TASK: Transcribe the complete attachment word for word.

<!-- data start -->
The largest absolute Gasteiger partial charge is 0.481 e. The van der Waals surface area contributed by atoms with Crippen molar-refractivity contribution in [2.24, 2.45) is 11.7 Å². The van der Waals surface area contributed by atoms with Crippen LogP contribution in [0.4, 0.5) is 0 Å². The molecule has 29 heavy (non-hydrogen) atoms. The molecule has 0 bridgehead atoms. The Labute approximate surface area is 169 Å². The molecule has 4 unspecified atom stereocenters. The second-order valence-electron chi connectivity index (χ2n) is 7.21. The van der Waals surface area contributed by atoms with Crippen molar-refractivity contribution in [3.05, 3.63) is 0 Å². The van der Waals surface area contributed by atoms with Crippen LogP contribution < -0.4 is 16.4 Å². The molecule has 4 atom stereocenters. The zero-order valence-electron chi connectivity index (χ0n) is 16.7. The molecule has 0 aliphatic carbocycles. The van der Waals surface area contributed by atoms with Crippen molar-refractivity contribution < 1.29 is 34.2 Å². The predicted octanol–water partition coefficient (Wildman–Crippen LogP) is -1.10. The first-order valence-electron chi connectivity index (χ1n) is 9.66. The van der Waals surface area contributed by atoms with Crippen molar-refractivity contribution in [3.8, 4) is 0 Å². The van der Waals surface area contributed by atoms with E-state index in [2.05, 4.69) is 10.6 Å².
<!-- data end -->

The largest absolute Gasteiger partial charge is 0.481 e. The van der Waals surface area contributed by atoms with Crippen molar-refractivity contribution in [2.24, 2.45) is 11.7 Å². The van der Waals surface area contributed by atoms with Crippen LogP contribution in [0.4, 0.5) is 0 Å². The molecule has 29 heavy (non-hydrogen) atoms. The molecule has 0 bridgehead atoms. The Labute approximate surface area is 169 Å². The molecule has 4 unspecified atom stereocenters. The second-order valence-electron chi connectivity index (χ2n) is 7.21. The van der Waals surface area contributed by atoms with Crippen molar-refractivity contribution in [3.05, 3.63) is 0 Å². The van der Waals surface area contributed by atoms with Crippen LogP contribution < -0.4 is 16.4 Å². The molecule has 4 atom stereocenters. The zero-order valence-electron chi connectivity index (χ0n) is 16.7. The molecule has 0 aliphatic carbocycles. The van der Waals surface area contributed by atoms with Crippen molar-refractivity contribution < 1.29 is 34.2 Å². The predicted octanol–water partition coefficient (Wildman–Crippen LogP) is -1.10. The first-order valence-electron chi connectivity index (χ1n) is 9.66. The van der Waals surface area contributed by atoms with Crippen molar-refractivity contribution in [3.8, 4) is 0 Å². The van der Waals surface area contributed by atoms with E-state index in [2.05, 4.69) is 10.6 Å².